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'Families Under Pressure' in a post-pandemic world

While we hope we have now seen the worst of COVID-19, the emotional and behavioural challenges that arose during this unprecedented time are ongoing. As a result, the advice and support for parents provided by Families Under Pressure remains invaluable while families adjust to a post-pandemic world.

Following early concerns about the disruption to families that resulted from the first lockdown, the Institute of Psychiatry, Psychology & Neuroscience (IoPPN), South London & Maudsley NHS Foundation Trust (SLaM), and Maudsley Charity created Families Under Pressure – a series of twelve bite-sized animations designed to support families during lockdown by providing evidence-based parenting tips.

Research has now largely confirmed these concerns, finding that the COVID-19 pandemic has led to increased levels of emotional and behavioural difficulties for children. Not only did the pandemic expose children to common risk factors for mental illness, including social isolation, bereavement, and economic instability, but support services were also seriously disrupted. With the closure of schools, routines were disturbed, referrals to mental health and special educational services declined, and the opportunity to form peer relationships was lost. Parents faced new challenges in supporting their children’s mental wellbeing, as well as becoming particularly at risk for experiencing mental health difficulties themselves.

Following its launch nearly two years ago, the Families Under Pressure series received an overwhelmingly positive response, with parents appreciating the light-hearted but informative animations. It is estimated that the animations were watched by millions of parents around the world.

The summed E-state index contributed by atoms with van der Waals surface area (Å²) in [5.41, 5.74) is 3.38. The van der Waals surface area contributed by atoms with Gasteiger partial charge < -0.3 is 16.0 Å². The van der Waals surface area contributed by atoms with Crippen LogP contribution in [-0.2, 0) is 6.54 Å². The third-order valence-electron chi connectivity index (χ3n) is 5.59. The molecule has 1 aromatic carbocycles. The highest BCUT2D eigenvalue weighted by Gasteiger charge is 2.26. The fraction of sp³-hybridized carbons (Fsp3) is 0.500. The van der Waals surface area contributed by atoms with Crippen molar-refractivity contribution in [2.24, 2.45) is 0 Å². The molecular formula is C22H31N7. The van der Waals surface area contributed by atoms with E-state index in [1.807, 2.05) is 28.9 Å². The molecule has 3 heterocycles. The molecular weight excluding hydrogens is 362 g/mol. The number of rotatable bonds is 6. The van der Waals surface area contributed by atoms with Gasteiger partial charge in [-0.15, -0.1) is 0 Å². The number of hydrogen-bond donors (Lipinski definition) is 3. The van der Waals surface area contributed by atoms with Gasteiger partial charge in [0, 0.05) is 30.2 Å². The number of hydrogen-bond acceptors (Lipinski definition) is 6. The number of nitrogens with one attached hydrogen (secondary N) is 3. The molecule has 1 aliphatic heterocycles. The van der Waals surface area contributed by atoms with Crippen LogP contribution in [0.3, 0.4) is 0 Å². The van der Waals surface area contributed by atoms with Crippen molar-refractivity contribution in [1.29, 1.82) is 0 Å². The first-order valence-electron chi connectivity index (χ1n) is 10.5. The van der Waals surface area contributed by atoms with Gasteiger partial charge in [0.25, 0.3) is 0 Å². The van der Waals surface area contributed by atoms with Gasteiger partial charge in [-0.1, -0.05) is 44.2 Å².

families under pressure still

The series is split into two parts: ‘Help with difficult behaviour’ consists of eight tips and tricks formulated by Professor Edmund Sonuga-Barke and the Pointers on Parenting Under Pressure (POP-UP) team to help parents promote good behaviour. ‘Help with negative emotions’ consists of four videos formulated by Professor Andrea Danese and colleagues at the Maudsley CAMHS Trauma, Anxiety and Depression clinic which provide tips to reduce negative emotions, such as anxiety, and boost positive emotions at home.

Professor Edmund Sonuga-Barke and Professor Andrea Danese are continuing to create effective interventions and digital support for families. Following the success of Families Under Pressure, Professor Andrea Danese collaborated with young people to create KeepCool, a series of educational videos designed to give young people a platform to share their experiences of difficult emotions and discuss how they cope with them.

The Families Under Pressure animations are now also being used in a new parenting app called Parent Positive which was created by Professor Edmund Sonuga-Barke and the SPARKLE (Supporting Parents and Kids through Lockdown Experiences) team. The app has completed its trial period and the researchers are hoping to publish the results later this year. Professor Sonuga-Barke is currently leading the OPTIMA (Online Parent Training for the Initial Management of ADHD referral) programme. As part of OPTIMA, the team are trialling STEPS (Structured E-Parenting Support), an app-based training course for parents of children with behavioural problems. He has also recently launched RE-STAR (Regulating Emotions, Strengthening Adolescent Resilience), a project which focuses on understanding and preventing the development of depression in adolescents with Attention Deficit Hyperactivity Disorder (ADHD) and Autism Spectrum Disorder (ASD).

Although the pandemic has been challenging for many, it has highlighted the importance of psycho-educational and digital interventions in providing support for families and young people. The emotional and behavioural impact of the pandemic on children and young people will take time to resolve, and it is crucial that resources such as Families Under Pressure continue to be distributed far and wide to reach as many families as possible.


In this story

Edmund Sonuga-Barke

Edmund Sonuga-Barke

Professor of Developmental Psychology, Psychiatry and Neuroscience

Andrea Danese

Andrea Danese

Professor of Child & Adolescent Psychiatry

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